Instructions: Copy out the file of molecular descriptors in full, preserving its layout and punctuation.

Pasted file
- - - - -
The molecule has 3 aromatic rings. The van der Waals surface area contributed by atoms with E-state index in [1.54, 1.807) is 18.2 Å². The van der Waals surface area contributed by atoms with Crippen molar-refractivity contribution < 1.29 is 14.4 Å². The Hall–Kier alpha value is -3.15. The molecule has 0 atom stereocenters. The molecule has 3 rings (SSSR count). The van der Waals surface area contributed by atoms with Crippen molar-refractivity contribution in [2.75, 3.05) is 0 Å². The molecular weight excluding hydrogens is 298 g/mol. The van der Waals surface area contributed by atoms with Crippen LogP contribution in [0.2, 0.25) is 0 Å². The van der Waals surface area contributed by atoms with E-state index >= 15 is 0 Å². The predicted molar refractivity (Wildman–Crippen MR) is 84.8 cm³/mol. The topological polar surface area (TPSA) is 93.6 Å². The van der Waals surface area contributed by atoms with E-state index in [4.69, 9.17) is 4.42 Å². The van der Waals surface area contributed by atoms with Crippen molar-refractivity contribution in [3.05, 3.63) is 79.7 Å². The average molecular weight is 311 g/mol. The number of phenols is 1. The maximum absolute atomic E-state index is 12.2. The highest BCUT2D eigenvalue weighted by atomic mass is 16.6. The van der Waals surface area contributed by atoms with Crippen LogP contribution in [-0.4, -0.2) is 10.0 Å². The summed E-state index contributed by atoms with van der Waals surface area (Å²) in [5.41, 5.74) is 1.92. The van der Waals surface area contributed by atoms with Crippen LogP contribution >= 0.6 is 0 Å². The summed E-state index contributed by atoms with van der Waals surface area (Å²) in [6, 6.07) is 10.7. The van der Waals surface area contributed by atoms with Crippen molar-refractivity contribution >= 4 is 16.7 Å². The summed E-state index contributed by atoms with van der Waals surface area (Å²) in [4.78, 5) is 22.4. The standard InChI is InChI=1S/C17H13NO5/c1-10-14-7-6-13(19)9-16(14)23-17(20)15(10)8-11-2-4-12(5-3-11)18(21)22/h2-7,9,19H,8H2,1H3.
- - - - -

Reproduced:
The molecule has 3 aromatic rings. The van der Waals surface area contributed by atoms with E-state index in [1.54, 1.807) is 18.2 Å². The van der Waals surface area contributed by atoms with Crippen molar-refractivity contribution < 1.29 is 14.4 Å². The Hall–Kier alpha value is -3.15. The molecule has 0 atom stereocenters. The molecule has 3 rings (SSSR count). The van der Waals surface area contributed by atoms with Crippen molar-refractivity contribution in [2.75, 3.05) is 0 Å². The molecular weight excluding hydrogens is 298 g/mol. The van der Waals surface area contributed by atoms with Crippen LogP contribution in [0.2, 0.25) is 0 Å². The van der Waals surface area contributed by atoms with E-state index >= 15 is 0 Å². The predicted molar refractivity (Wildman–Crippen MR) is 84.8 cm³/mol. The topological polar surface area (TPSA) is 93.6 Å². The van der Waals surface area contributed by atoms with E-state index in [4.69, 9.17) is 4.42 Å². The van der Waals surface area contributed by atoms with Crippen molar-refractivity contribution in [3.05, 3.63) is 79.7 Å². The average molecular weight is 311 g/mol. The number of phenols is 1. The maximum absolute atomic E-state index is 12.2. The highest BCUT2D eigenvalue weighted by atomic mass is 16.6. The van der Waals surface area contributed by atoms with Crippen LogP contribution in [-0.4, -0.2) is 10.0 Å². The summed E-state index contributed by atoms with van der Waals surface area (Å²) in [5.41, 5.74) is 1.92. The van der Waals surface area contributed by atoms with Crippen LogP contribution >= 0.6 is 0 Å². The summed E-state index contributed by atoms with van der Waals surface area (Å²) in [6, 6.07) is 10.7. The van der Waals surface area contributed by atoms with Crippen molar-refractivity contribution >= 4 is 16.7 Å². The summed E-state index contributed by atoms with van der Waals surface area (Å²) in [4.78, 5) is 22.4. The standard InChI is InChI=1S/C17H13NO5/c1-10-14-7-6-13(19)9-16(14)23-17(20)15(10)8-11-2-4-12(5-3-11)18(21)22/h2-7,9,19H,8H2,1H3.